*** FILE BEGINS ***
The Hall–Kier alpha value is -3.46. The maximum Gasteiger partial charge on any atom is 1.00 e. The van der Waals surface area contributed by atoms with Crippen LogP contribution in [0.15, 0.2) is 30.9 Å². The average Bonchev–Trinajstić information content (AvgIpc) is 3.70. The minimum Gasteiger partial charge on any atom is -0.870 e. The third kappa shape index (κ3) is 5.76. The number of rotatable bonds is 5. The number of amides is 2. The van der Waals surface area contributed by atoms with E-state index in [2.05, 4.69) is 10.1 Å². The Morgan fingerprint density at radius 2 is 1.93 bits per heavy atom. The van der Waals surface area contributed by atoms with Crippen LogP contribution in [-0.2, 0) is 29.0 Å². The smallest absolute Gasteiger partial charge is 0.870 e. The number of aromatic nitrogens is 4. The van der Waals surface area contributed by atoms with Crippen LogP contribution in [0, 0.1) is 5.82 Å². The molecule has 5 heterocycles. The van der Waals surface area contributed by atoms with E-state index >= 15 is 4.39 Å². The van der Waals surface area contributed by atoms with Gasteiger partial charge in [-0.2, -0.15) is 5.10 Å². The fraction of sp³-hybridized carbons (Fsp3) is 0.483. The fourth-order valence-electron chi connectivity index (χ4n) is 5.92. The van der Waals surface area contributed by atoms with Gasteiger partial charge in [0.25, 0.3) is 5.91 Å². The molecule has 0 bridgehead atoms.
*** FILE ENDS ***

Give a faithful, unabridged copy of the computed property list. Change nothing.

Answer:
The Hall–Kier alpha value is -3.46. The maximum Gasteiger partial charge on any atom is 1.00 e. The van der Waals surface area contributed by atoms with Crippen LogP contribution in [0.15, 0.2) is 30.9 Å². The average Bonchev–Trinajstić information content (AvgIpc) is 3.70. The minimum Gasteiger partial charge on any atom is -0.870 e. The third kappa shape index (κ3) is 5.76. The number of rotatable bonds is 5. The number of amides is 2. The van der Waals surface area contributed by atoms with E-state index in [2.05, 4.69) is 10.1 Å². The Morgan fingerprint density at radius 2 is 1.93 bits per heavy atom. The van der Waals surface area contributed by atoms with Crippen LogP contribution in [-0.2, 0) is 29.0 Å². The smallest absolute Gasteiger partial charge is 0.870 e. The number of aromatic nitrogens is 4. The van der Waals surface area contributed by atoms with Crippen LogP contribution in [0, 0.1) is 5.82 Å². The molecule has 5 heterocycles. The van der Waals surface area contributed by atoms with E-state index >= 15 is 4.39 Å². The van der Waals surface area contributed by atoms with Gasteiger partial charge in [-0.2, -0.15) is 5.10 Å². The fraction of sp³-hybridized carbons (Fsp3) is 0.483. The fourth-order valence-electron chi connectivity index (χ4n) is 5.92. The van der Waals surface area contributed by atoms with Gasteiger partial charge in [0.25, 0.3) is 5.91 Å². The molecule has 0 bridgehead atoms.